US5242398A (en) * 1992-03-12 1993-09-07 Knoll Charles L Catheter assembly and related method
US5306226A (en) * 1989-02-09 1994-04-26 Salama Fouad A Urinary control with inflatable seal and method of using same
US5352182A (en) * 1992-05-27 1994-10-04 Kalb Irvin M Product and method to treat female incontinence
US5368575A (en) * 1992-10-21 1994-11-29 Chang; Hau H. Urethral catheter holder
US5451218A (en) * 1993-09-15 1995-09-19 Moore; Patrick S. Urinary drainage device
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US5569219A (en) * 1994-09-13 1996-10-29 Hakki; A-Hamid Collapsible catheter
US5582599A (en) * 1994-07-25 1996-12-10 Daneshvar; Yousef Clean catheter insertion system
US5593389A (en) * 1995-05-25 1997-01-14 Chang; Hau H. Urethral catheter holder with anchoring device
US5599321A (en) * 1990-01-10 1997-02-04 Rochester Medical Corporation Sustained release bactericidal cannula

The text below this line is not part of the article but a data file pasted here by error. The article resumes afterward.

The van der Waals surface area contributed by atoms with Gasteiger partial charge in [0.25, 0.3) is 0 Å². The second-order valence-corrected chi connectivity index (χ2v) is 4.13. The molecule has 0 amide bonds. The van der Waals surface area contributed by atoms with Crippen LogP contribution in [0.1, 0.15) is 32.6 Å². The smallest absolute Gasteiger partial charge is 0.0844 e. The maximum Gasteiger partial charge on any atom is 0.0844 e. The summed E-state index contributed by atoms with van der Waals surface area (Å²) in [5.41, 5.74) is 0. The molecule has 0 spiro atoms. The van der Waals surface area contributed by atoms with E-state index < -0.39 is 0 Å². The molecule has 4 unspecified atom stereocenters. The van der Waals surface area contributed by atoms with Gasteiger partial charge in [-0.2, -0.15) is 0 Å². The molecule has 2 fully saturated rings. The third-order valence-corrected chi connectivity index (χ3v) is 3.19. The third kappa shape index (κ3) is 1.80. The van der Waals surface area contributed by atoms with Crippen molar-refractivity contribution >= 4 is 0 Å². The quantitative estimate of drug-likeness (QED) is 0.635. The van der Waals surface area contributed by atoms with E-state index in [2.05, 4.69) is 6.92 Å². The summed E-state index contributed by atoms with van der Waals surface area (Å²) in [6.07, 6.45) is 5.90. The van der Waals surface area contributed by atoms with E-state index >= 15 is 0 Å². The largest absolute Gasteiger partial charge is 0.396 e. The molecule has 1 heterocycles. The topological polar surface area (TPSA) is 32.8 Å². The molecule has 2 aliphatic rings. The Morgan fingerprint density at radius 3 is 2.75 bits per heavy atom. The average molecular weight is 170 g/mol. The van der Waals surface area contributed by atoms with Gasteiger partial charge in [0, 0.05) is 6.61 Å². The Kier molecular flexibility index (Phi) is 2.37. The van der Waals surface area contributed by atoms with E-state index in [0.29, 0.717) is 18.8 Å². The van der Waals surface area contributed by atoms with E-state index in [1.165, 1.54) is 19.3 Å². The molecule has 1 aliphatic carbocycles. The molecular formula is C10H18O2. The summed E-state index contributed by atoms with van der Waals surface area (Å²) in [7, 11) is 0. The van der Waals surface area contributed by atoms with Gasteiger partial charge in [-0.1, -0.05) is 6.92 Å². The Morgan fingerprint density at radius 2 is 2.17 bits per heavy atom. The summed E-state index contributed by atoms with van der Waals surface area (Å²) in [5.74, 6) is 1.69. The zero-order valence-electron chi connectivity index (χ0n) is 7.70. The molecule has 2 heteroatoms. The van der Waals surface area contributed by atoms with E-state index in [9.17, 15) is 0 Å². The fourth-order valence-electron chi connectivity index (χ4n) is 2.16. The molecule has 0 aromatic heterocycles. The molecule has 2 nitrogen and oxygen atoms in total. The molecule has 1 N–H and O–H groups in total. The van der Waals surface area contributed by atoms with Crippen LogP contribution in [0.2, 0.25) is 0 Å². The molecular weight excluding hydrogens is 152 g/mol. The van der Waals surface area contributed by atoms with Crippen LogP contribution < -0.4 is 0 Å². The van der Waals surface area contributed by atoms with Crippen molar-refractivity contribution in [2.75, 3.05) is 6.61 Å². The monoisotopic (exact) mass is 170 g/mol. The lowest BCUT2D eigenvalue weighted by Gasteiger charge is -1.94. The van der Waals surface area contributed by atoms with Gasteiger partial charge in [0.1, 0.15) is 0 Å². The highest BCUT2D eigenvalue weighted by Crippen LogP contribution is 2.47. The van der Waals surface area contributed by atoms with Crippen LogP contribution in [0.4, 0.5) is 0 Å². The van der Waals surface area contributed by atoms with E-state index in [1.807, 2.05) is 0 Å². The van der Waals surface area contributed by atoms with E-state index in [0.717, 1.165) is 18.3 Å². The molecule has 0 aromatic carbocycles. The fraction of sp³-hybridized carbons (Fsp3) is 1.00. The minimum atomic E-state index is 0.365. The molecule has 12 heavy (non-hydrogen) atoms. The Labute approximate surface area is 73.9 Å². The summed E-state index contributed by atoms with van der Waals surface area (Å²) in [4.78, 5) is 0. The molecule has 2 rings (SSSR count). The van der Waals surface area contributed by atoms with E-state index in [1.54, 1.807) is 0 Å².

US5624395A (en) * 1995-02-23 1997-04-29 Cv Dynamics, Inc. Urinary catheter having palpitatable valve and balloon and method for making same
US5630429A (en) * 1995-10-11 1997-05-20 Nebl, Inc. Male incontinence device
US5738654A (en) * 1995-03-20 1998-04-14 Contimed, Inc. Self cleansing bladder drainage device
US5752944A (en) * 1996-10-08 1998-05-19 Dann; Jeffrey A. Male incontinence device
US5897540A (en) * 1996-08-21 1999-04-27 Tarob Consultants, Ltd. Device for the drainage of uncontrolled urine release
US5989207A (en) * 1997-11-03 1999-11-23 Hughes; Boyd R. Double swirl stent
US6024092A (en) * 1996-02-14 2000-02-15 De Matthaeis; Marina Inflatable procteurynter for treatment of anal sphincter pathologies
US6039750A (en) * 1996-12-03 2000-03-21 Mentor Corporation Urethral occlusion device for maintaining urinary bladder retention and method of use